Public Knowledge

Launched in April 2017, Public Knowledge is a two-year project that aims to promote public dialogue on the cultural impact of urban change. Through artist projects, research collaborations, public programs, and publishing, it builds new connections between ideas, individuals, and communities. Public Knowledge is based in San Francisco and takes place at multiple locations in the city.

The project grew in response to the profound changes taking place in the San Francisco Bay Area due to the rapid growth of the technology industry. While many have benefited from the resulting boom, it has also led to increasing inequality. Rising costs and unevenly distributed gains create ever greater difficulties for those excluded: a fraying sense of community as everyday life becomes more precarious; the disappearance of an inclusive and diverse cultural ecology as nonprofit organizations and cultural spaces are priced out of neighborhoods; and the loss of cultural memory for those without the means to represent themselves.

San Francisco may be an extreme instance of this process of hyper-gentrification, but it is not unique. Many other cities in the United States and around the world have shared similar experiences. The changes are so fast and so deep that it can be hard to interpret and respond to their impact on public life.

At the same time, the technology industry, with both a deep local impact and a global reach, has disrupted what knowledge is, how it is produced, and how it is circulated. As information and resources are increasingly privatized and public trust is eroded, how can the forms and institutions of public knowledge be maintained?

Public Knowledge brings together artists, scholars, librarians, community organizers, and San Francisco residents to consider these questions. By sharing their varied expertise and creating new knowledge through the project’s activities, participants can learn from each other and, collectively, begin to develop new approaches to strengthening the fabric of civic life.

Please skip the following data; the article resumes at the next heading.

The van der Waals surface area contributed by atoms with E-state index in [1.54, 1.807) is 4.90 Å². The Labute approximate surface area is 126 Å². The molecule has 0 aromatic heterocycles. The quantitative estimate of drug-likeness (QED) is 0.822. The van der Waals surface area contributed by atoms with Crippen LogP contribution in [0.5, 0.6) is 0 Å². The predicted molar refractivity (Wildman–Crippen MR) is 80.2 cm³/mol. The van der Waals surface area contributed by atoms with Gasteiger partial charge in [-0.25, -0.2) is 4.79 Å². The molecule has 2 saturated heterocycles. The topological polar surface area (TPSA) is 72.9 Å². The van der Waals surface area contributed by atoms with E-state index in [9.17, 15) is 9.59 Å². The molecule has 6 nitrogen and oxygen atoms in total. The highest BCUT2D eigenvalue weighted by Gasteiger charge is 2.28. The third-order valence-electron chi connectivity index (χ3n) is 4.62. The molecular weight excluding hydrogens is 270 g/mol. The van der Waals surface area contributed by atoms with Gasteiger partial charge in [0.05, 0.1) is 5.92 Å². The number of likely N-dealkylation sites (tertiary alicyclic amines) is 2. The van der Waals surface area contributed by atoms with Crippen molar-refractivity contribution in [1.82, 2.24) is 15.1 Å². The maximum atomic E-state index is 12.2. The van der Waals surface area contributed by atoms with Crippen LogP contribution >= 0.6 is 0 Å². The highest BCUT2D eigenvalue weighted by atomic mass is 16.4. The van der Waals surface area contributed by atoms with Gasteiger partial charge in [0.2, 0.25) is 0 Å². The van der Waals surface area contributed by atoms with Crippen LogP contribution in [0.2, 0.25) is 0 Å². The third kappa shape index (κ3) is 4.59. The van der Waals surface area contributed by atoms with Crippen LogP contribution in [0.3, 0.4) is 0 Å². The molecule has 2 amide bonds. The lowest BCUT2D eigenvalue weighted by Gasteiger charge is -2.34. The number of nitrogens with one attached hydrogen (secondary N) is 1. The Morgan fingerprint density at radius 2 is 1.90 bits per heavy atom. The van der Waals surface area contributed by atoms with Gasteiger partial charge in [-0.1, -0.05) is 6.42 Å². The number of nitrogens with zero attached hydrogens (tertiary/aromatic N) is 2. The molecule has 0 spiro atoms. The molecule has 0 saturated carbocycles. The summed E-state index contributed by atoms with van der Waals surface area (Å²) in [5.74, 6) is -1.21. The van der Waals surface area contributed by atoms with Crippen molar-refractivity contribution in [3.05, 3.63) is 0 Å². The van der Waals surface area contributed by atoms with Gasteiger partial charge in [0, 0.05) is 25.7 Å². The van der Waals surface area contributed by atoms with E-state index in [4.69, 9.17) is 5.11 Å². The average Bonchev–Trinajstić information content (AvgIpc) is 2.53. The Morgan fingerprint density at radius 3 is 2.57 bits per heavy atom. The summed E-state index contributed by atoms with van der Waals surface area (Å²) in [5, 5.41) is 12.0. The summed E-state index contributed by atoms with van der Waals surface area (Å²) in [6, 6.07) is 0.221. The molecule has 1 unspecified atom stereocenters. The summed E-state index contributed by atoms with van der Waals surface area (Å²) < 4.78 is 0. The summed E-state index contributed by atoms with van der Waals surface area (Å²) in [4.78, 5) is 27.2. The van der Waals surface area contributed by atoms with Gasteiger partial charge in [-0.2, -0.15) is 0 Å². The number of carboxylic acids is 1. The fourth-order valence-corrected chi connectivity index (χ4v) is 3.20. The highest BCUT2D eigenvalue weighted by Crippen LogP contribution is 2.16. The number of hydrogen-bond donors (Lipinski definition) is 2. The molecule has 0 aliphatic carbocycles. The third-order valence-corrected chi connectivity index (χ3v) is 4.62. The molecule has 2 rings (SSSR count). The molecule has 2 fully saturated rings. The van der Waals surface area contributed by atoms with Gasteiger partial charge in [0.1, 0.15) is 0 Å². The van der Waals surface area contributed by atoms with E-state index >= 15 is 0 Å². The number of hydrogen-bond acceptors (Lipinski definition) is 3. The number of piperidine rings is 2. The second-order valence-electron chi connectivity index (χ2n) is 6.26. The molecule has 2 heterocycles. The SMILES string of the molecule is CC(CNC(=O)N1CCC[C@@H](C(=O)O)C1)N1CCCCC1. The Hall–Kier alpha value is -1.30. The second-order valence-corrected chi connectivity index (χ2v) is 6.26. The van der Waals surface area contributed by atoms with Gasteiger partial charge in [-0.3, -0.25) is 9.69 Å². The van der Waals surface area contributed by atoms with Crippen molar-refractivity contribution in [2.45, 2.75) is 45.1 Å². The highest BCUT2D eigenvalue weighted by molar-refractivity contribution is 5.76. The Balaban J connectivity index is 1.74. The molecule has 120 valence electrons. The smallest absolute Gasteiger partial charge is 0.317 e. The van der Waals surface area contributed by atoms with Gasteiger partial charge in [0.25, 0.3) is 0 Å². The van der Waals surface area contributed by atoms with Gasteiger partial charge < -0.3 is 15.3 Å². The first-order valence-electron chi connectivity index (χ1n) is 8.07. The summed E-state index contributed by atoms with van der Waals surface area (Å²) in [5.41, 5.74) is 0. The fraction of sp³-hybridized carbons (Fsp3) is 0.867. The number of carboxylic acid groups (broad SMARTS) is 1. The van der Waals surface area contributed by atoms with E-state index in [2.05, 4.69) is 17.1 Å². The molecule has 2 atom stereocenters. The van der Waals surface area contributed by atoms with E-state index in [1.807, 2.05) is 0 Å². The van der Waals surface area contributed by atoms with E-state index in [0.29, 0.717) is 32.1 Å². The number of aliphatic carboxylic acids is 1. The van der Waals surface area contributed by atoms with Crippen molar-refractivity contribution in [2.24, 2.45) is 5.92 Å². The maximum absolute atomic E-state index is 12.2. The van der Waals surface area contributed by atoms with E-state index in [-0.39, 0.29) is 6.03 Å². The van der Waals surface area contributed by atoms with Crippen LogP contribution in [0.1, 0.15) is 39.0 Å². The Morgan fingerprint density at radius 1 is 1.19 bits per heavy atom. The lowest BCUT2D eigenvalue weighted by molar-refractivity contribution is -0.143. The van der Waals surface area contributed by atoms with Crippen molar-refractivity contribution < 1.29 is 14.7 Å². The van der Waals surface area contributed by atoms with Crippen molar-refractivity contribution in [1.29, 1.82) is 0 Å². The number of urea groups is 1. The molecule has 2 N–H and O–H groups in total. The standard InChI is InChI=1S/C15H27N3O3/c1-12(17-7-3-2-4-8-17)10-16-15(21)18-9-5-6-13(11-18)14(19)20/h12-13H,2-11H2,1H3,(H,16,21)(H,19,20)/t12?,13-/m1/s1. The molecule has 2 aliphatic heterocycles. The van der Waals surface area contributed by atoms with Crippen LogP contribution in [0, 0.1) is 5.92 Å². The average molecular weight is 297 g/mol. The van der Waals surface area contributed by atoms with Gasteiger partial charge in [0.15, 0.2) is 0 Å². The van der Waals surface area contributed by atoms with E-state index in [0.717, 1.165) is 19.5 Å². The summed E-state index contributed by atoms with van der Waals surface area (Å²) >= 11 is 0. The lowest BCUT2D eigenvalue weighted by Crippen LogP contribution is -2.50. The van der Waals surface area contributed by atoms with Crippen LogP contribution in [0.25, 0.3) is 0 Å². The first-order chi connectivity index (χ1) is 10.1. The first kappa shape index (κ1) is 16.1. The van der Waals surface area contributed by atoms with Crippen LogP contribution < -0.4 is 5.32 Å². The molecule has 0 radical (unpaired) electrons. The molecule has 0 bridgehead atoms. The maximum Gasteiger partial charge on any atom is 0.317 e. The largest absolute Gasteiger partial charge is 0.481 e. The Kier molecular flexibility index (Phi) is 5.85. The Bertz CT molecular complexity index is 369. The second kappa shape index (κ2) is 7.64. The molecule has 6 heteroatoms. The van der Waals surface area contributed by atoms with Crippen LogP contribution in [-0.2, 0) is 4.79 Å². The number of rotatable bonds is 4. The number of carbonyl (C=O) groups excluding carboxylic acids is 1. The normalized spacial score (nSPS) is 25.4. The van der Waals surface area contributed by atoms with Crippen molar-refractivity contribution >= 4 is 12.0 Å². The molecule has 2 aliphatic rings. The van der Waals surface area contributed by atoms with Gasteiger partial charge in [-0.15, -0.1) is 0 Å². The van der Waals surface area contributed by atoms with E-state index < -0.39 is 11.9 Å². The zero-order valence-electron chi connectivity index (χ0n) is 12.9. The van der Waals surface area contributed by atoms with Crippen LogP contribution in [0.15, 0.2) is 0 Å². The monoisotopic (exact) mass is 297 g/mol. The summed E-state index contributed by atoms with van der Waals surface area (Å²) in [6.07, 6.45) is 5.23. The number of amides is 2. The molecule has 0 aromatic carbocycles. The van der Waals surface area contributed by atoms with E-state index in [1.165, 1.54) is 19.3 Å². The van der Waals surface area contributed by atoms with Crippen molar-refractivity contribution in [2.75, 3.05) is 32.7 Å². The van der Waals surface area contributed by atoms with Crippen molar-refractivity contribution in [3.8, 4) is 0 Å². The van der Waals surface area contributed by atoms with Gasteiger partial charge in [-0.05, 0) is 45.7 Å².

Public Knowledge is co-curated by Deena Chalabi, Barbara and Stephan Vermut Associate Curator of Public Dialogue, and Dominic Willsdon, Leanne and George Roberts Curator of Education and Public Practice. Stella Lochman, Program Associate, Public Dialogue, is head of production.

Participating artists include Burak Arikan, Bik Van der Pol, Minerva Cuevas, Josh Kun, and Stephanie Syjuco.

Participating scholars include Julia Bryan-Wilson, Jon Christensen, Teddy Cruz, Fonna Forman, Jennifer A. González, Shannon Jackson, Shannon Mattern, and Fred Turner.

Public Knowledge is organized by the San Francisco Museum of Modern Art in partnership with the San Francisco Public Library. The project has been made possible in part by a major grant from the National Endowment for the Humanities: Exploring the human endeavor.

Public Knowledge Library

Koret Education Center, 2017

The Public Knowledge Library is a temporary branch of the San Francisco Public Library housed within SFMOMA. It serves as the main hub for the Public Knowledge project, including installations related to artists’ activities in neighborhood library branches and resources such as books, magazines, and newspapers that address the current changes in San Francisco, as well as the stakes involved in surviving, resisting, adapting, and trying to shape these changes. In a time when providing access to information and opportunities for social engagement, once a key role of public institutions, is being taken over by digital technology, the Public Knowledge Library also includes books and objects from and about public libraries, exploring their historic role and contemporary relevance as places that support individual needs and interests, and foster community spirit.

Materials and displays will change periodically, so be sure to visit often. Although the Public Knowledge Library is a non-circulating branch, you can check out many of the displayed items at the Main Library at 100 Larkin Street.

We invite you to participate in events, share ideas, learn from each other, and develop new approaches to strengthening the fabric of civic life.